DEAR BENNY: In April 2001, a friend and I purchased a condo in California for $100,000. We are on title as tenants in common. My wife and I own 50 percent, and my friend owns 50 percent.
The loan is in my wife’s and my name only. Because the property is now worth only about $50,000, my friend wants to turn the property over to me. We owe $67,000 on the mortgage.
My friend has paid half of all expenses and has taken depreciation on his tax returns. What if he quitclaims his half of the property to me? Am I responsible to pay back his depreciation when I sell the property? –Gary
DEAR GARY: No. Your friend is responsible for reclaiming only the depreciation he took on his tax return. If he gifts his half of the property to you by way of a quitclaim deed, his basis will be added to your basis for tax purposes.
You should, however, obtain legal and tax information about your specific situation, as I can provide only general advice.
DEAR BENNY: In May 2008, I signed a land contract on my home, thinking I had done a short sale and was no longer on the mortgage or on the deed or title to the home. However, a few months after signing the contract, I discovered that my name was still on the mortgage and on the title to the home. When I found out, I tried to find an attorney that would be able to help me, but I was unable to afford a lawyer. Help!–Mary
DEAR MARY: Years ago, when the farmhands who worked for ranchers out West wanted to buy an acre or two, they made a deal with the landowner/rancher. "I will buy the land for $100, and pay you $5 a month. You will put the deed to the property in escrow with a third party (a bank, an attorney, a title company). When I am able to pay the full $100, you will instruct that third party to release the deed and record it in my name."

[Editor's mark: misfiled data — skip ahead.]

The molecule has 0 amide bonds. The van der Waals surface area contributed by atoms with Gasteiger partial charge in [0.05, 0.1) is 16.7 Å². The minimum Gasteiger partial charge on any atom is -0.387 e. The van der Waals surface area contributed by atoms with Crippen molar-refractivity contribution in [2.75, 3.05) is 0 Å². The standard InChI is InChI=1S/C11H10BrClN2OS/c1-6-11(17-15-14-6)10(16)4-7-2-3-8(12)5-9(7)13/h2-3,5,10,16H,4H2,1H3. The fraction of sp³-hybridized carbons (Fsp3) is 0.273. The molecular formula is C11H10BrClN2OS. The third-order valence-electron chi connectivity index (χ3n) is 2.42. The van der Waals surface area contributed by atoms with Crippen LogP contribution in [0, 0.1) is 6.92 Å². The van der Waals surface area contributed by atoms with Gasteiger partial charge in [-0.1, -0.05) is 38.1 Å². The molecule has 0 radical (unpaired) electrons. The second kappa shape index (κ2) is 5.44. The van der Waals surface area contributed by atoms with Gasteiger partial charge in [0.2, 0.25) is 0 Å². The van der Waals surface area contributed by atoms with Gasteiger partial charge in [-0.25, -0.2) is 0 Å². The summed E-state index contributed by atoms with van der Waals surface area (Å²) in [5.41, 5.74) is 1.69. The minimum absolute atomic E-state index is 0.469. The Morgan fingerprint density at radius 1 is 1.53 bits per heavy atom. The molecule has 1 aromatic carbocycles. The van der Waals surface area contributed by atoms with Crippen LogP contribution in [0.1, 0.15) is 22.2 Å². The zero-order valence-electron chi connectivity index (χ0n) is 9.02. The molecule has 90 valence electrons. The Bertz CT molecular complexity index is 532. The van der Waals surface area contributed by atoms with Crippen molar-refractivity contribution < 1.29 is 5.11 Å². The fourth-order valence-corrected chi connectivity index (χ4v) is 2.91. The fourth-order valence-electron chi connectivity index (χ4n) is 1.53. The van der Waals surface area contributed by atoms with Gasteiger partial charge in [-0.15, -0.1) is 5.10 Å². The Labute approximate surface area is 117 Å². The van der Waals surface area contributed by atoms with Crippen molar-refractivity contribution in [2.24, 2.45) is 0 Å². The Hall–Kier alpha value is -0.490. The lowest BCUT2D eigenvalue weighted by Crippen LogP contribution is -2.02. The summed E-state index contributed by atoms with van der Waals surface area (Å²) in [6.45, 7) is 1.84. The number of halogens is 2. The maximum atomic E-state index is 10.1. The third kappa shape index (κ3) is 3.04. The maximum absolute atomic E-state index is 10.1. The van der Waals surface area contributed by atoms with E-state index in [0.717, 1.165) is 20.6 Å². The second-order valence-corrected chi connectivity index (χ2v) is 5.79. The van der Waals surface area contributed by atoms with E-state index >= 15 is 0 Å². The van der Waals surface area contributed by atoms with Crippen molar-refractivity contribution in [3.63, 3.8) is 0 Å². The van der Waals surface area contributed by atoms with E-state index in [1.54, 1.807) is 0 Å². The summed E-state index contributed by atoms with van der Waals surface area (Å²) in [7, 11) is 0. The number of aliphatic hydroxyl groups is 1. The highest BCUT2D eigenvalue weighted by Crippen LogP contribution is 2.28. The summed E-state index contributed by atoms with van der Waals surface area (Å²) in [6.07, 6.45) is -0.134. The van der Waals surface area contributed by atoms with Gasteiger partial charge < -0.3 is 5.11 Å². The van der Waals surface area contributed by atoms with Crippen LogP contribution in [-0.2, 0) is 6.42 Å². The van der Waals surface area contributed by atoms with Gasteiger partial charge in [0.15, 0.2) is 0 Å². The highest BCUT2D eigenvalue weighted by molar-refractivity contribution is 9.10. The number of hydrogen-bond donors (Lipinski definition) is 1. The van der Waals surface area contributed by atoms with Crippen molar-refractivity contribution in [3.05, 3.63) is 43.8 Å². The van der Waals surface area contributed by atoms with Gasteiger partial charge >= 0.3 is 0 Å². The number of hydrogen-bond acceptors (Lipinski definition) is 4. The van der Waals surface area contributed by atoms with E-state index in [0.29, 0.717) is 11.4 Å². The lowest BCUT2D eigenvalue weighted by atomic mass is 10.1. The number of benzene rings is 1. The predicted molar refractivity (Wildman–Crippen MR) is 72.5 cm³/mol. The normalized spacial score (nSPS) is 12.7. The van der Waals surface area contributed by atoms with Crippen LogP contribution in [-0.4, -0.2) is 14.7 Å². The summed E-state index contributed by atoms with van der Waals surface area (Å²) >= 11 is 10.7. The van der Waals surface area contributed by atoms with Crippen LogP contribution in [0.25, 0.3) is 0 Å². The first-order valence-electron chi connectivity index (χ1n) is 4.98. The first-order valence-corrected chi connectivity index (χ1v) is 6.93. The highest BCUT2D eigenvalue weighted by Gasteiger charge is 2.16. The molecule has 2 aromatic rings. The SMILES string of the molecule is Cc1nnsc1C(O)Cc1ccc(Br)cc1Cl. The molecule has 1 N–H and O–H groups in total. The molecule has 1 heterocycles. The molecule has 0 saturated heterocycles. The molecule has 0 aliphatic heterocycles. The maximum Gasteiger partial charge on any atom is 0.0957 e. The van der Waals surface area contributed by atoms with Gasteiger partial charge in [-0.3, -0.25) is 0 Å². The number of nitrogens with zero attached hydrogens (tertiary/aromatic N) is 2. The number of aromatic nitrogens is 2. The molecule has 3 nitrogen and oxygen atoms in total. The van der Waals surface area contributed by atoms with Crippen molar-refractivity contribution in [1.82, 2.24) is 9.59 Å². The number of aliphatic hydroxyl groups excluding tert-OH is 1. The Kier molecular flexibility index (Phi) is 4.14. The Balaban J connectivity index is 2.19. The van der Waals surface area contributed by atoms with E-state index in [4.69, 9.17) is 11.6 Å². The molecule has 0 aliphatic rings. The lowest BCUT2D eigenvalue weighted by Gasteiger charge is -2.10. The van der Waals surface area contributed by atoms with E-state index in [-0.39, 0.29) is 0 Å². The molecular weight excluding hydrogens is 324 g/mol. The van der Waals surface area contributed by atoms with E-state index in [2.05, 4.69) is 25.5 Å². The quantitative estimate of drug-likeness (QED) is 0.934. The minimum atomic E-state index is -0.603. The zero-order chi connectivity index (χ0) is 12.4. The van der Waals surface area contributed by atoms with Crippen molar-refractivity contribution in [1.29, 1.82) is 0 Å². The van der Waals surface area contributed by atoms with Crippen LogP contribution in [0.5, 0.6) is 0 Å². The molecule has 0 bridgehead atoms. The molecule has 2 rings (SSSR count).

This is called a "land installment sales contract," or a "land contract" or "contract for deed."
So, where is the party who is on that contract with you? I assume that the mortgage is being paid by someone, as there has been no foreclosure over the past four years.
Do you have a copy of that contract? Read it carefully; you may not be in trouble at all.
But, you really should get an attorney to review your documentation. If you cannot afford legal counsel, most cities (counties or states) have a bar association that can provide "pro bono" (i.e., free) legal services to persons who cannot afford to pay the attorney.
DEAR BENNY: In a recent Q-and-A, you wrote that a security deposit is not rent and thus if the tenant moved out without paying the last month’s rent, the property manager is not entitled to a commission on that money. I have been a real estate broker and property manager for 40 years.
What about an instance in which the tenant left the apartment without paying the last month’s rent, but there are no damages to the apartment and the landlord’s letter to the tenant reads: "$1,000 of your $1,500 deposit has been retained for May rent. The balance of $500 is being returned to you, check enclosed."
The landlord is certainly receiving his rent for May; he’s received rent for the whole 12 months of the lease and has not lost one penny. So why shouldn’t the property manager receive his 10 percent of the May rent?
The landlord is even calling it "rent" in his letter to the tenant, and it’s the fact that the lease and the law allow the deposit to cover any "unpaid rent" that allows the landlord to retain it. If he wasn’t using it for "rent" and calling it "rent" in his letter to the tenant, he would not be allowed by law to retain it! He can’t have it both ways — either it’s rent or it isn’t!
If the whole deposit had to be used to pay for damages to the apartment, as stated in your Q-and-A, then there wouldn’t be anything left over to cover unpaid "rent," and that’s a different story. But when it’s definitely used as "rent," I think the property manager should receive what he’s due — his 10 percent — just as the landlord received what he was due (May rent).
I work with out-of-state landlords, so I’m usually the real estate agent who rents the apartment to begin with, and then I provide ongoing property management. So if you raise the point that the May rent wasn’t really "collected" by the property manager — in my case, yes it was.